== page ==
By Juan Lozano | May 12, 2020
We anxiously await the 2020 college football season in whatever form it comes in. We don’t know what the season is going to look like.
Will there be a full college football season?
Will the season start on time?
Will the schedule change?
Right now, it’s all rumor and speculation in the college football world.
One rumor that we have heard and that seems realistic is that schools will play a shortened season. That shortened season means the elimination of non-conference games.
This sounds good to us.
While there are some intriguing non-conference matchups such as Ohio State v. Oregon in 2020, there are more games that are not only unappealing, but non-competitive to such a degree that it hurts the quality of the product. We don’t want to see those games.
Which games are we referring to?
They are those “money” games where stronger teams pay a large sum to a weaker opponent, in a smaller conference or even the FCS, in the hopes that it almost guarantees a win.
It’s 85 scholarships and training table versus 65 scholarships and peanut butter and jelly.
We get it. The smaller programs need these games as the revenue generated is necessary to pay athletic department bills.
We understand that no victory or defeat is certain. There’s definitely been upsets of these bigger programs and that’s a good story. But those are not common.
Rather, these “money games” oftentimes are detrimental to a team. It’s a lot of wasted focus and a waste of emotional energy, misplaced preparation, that results in demoralization. These games can take a toll on a team mentally and physically.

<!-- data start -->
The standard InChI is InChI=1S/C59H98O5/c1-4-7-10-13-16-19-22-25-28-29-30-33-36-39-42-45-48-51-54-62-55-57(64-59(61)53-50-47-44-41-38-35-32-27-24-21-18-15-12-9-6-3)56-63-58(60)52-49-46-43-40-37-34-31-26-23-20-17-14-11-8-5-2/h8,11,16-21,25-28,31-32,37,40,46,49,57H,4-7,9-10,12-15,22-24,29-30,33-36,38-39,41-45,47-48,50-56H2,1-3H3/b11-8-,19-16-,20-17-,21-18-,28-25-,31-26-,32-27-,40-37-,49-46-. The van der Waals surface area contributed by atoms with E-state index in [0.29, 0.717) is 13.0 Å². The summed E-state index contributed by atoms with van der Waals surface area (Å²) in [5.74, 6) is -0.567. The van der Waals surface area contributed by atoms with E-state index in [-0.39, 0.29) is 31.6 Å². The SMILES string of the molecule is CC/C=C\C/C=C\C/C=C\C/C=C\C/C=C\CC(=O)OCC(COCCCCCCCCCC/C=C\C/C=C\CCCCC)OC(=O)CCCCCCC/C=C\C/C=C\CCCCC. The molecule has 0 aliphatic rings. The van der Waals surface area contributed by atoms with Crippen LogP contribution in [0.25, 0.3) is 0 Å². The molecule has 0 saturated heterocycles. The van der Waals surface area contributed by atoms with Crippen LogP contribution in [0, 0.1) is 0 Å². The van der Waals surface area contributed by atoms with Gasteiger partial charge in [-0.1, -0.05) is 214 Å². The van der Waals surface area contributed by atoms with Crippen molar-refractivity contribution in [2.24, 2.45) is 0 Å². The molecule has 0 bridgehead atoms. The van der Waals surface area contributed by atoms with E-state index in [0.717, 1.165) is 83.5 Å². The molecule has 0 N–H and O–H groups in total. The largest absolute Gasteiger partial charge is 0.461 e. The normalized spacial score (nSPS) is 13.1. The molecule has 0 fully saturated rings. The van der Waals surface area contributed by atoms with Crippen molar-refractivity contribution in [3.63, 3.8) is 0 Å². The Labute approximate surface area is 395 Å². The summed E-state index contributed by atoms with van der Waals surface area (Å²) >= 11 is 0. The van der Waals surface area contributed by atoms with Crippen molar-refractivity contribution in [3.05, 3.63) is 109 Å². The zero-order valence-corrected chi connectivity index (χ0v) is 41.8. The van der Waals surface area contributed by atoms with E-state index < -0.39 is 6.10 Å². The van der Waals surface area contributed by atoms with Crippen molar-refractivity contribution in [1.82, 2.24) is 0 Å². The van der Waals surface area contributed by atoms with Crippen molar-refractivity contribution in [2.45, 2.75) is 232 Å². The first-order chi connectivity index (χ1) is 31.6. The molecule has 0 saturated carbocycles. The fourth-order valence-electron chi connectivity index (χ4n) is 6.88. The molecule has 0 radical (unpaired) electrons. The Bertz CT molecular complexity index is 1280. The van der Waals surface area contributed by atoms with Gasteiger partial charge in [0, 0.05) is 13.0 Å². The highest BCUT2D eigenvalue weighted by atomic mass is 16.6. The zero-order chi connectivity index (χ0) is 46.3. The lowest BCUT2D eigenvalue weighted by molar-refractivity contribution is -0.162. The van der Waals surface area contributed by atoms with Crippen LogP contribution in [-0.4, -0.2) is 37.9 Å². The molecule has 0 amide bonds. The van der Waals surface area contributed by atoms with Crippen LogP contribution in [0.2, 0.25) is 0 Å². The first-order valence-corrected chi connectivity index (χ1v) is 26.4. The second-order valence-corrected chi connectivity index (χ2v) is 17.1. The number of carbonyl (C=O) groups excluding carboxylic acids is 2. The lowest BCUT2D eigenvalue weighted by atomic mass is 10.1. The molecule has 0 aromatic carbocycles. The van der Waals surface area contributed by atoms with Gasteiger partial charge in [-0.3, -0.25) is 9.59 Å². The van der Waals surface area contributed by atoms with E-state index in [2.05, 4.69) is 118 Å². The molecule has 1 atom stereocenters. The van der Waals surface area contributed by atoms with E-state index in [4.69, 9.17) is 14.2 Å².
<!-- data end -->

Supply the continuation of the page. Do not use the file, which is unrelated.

Some schools have to play multiple “money games”. For example, in 2019, Middle Tennessee State played three Power 5 conference schools (Michigan, Duke and Iowa) in three of their first four games. It’s no surprise that the Blue Raiders finished with a 4-8 overall record.
We were inspired by the list put together by the good folks at HERO Sports regarding payout amounts . (Please follow HERO Sports. They provide the best comprehensive coverage of FCS football.) We decided to list those games that should go away immediately if not sooner. These are in our estimation the most egregious violators of football competitiveness.
Please note the number below the school name is where the schools rank nationally in athletically generated revenues.
Opinions expressed are solely of the author and do not express the views or opinions of Headcoachranking.com.